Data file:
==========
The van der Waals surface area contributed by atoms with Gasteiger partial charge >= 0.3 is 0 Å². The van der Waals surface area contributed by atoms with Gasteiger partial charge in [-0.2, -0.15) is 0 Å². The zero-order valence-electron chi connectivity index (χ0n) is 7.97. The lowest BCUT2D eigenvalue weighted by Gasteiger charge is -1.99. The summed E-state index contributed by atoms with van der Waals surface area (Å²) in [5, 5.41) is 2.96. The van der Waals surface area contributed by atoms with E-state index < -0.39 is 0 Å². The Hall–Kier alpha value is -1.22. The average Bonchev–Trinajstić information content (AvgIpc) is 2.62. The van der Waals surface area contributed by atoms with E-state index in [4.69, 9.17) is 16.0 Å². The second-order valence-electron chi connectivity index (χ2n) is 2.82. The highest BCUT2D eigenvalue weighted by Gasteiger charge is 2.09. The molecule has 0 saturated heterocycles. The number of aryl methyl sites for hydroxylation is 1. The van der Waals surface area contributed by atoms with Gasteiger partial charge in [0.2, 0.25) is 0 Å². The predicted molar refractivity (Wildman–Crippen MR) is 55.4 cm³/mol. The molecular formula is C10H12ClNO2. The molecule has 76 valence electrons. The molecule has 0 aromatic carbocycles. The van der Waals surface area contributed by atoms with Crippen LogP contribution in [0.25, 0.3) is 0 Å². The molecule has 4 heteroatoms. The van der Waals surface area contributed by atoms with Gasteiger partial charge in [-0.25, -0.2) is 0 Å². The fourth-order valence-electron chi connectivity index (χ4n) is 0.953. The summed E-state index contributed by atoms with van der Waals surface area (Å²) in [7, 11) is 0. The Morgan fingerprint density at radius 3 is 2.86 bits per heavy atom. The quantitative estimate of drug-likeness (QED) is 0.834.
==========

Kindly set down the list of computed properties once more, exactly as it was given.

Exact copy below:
The van der Waals surface area contributed by atoms with Gasteiger partial charge >= 0.3 is 0 Å². The van der Waals surface area contributed by atoms with Gasteiger partial charge in [-0.2, -0.15) is 0 Å². The zero-order valence-electron chi connectivity index (χ0n) is 7.97. The lowest BCUT2D eigenvalue weighted by Gasteiger charge is -1.99. The summed E-state index contributed by atoms with van der Waals surface area (Å²) in [5, 5.41) is 2.96. The van der Waals surface area contributed by atoms with E-state index < -0.39 is 0 Å². The Hall–Kier alpha value is -1.22. The average Bonchev–Trinajstić information content (AvgIpc) is 2.62. The van der Waals surface area contributed by atoms with E-state index in [4.69, 9.17) is 16.0 Å². The second-order valence-electron chi connectivity index (χ2n) is 2.82. The highest BCUT2D eigenvalue weighted by Gasteiger charge is 2.09. The molecule has 0 saturated heterocycles. The number of aryl methyl sites for hydroxylation is 1. The van der Waals surface area contributed by atoms with Gasteiger partial charge in [0.2, 0.25) is 0 Å². The predicted molar refractivity (Wildman–Crippen MR) is 55.4 cm³/mol. The molecular formula is C10H12ClNO2. The molecule has 76 valence electrons. The molecule has 0 aromatic carbocycles. The van der Waals surface area contributed by atoms with Crippen LogP contribution in [0.25, 0.3) is 0 Å². The molecule has 4 heteroatoms. The van der Waals surface area contributed by atoms with Gasteiger partial charge in [-0.25, -0.2) is 0 Å². The fourth-order valence-electron chi connectivity index (χ4n) is 0.953. The summed E-state index contributed by atoms with van der Waals surface area (Å²) in [7, 11) is 0. The Morgan fingerprint density at radius 3 is 2.86 bits per heavy atom. The quantitative estimate of drug-likeness (QED) is 0.834.